beef (noun, verb) /bif/ LISTEN
We’re sure you know that the beef is the flesh of the cow raised and killed for meat. However, in informal conversation beef means ‘strength, power’ and also ‘the weight of a person.’ It can also mean ‘human flesh,’ especially when muscular. As a slang term, beef is a complaint or an argument. The verb beef is related to this last sense and it means ‘to complain’ or ‘to grumble.’
- We're having beef for dinner tonight.
- A lot of beef was needed to move the large boulder.
- You're too skinny; you need to eat more and work out to put some beef on those bones!
- I don't know what his beef is with me, but he's not speaking to me.
- Quit beefing; if you don't like your job, do something about it.
Words often used with beef
beef up: become bigger, especially more muscular. Example: “That actor has really beefed up for his latest role; he must have spent hours in the gym every day.”
beef head: a stupid person (usually refers to a man). The word meat head means the same thing and is more common. Example, “I don’t know why Julia is going out with him. He’s such a beef head! I’ve never heard him utter an intelligent sentence.”
In pop culture
To beef it up refers to a dance move made popular by the band Charlie Boy Group. The dance is done in groups, but individual people can do the dance facing in different directions, as long as they keep the beat. Each foot moves off the ground, one after the other, and the dancer sways. Any sort of arm movement is allowed, but it should look relaxed and fluid. Here is a video of Charlie Boy Group performing the dance:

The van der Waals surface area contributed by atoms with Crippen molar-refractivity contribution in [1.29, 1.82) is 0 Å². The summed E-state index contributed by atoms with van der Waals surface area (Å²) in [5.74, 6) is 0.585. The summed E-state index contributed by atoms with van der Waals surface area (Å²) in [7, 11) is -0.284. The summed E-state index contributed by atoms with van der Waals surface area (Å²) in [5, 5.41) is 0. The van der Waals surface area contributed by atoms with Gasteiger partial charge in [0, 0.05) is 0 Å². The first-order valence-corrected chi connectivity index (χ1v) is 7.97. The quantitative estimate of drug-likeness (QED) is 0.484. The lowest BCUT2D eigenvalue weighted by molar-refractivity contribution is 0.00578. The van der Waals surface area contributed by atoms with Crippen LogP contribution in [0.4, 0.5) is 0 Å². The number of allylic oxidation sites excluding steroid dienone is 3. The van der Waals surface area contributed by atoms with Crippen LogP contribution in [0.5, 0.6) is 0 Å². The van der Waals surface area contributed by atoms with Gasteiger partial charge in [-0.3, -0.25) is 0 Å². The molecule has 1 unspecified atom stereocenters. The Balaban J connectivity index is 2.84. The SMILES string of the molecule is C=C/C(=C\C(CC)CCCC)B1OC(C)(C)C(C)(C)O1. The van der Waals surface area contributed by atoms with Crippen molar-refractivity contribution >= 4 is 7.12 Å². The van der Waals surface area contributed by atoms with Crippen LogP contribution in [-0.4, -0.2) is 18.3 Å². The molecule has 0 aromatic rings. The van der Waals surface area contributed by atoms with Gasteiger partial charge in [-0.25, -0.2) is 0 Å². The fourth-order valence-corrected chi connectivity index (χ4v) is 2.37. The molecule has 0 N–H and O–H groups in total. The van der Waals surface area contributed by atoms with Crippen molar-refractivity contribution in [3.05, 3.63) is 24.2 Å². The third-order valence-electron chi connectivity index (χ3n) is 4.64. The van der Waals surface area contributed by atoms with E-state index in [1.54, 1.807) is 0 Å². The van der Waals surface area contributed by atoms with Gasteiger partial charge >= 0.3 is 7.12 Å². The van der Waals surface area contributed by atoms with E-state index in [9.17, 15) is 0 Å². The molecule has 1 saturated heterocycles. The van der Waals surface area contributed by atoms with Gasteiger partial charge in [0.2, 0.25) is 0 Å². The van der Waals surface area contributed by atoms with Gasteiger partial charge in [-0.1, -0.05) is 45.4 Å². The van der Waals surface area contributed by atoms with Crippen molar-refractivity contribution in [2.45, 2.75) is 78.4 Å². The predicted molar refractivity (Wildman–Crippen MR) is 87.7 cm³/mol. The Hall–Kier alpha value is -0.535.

The related adjective beefy means ‘big and muscular.’
Did you know?
The popular UK children’s comic The Dandy had a character called Bully Beef (also known as Beefy), who was a big beefy kid who picked on (bullied) a smaller kid called Chips. Chips was more clever than Beefy though, and he always got his own back (that means he got his revenge) in the end. You can read more about Bully Beef and Chips and see some of the comic strips by clicking here.
Beef dates back to around the year 1300. It came into Middle English as the noun we use today, beef, from the Anglo-French buef (Old French boef; Modern French boeuf), which meant ‘ox, beef or ox hide.’ It can be traced back to the Latin bov- (stem of bovem, bōs, bovis), meaning ‘ox or cow.’ While the singular noun hasn’t changed much, the plural has: it used to be beeves. The noun meaning ‘complaint’ dates back to the late 19th century, and was first used in the US. The related verb meaning, ‘to complain,’ appeared soon after. The noun meaning ‘argument’ dates back to the 20th century.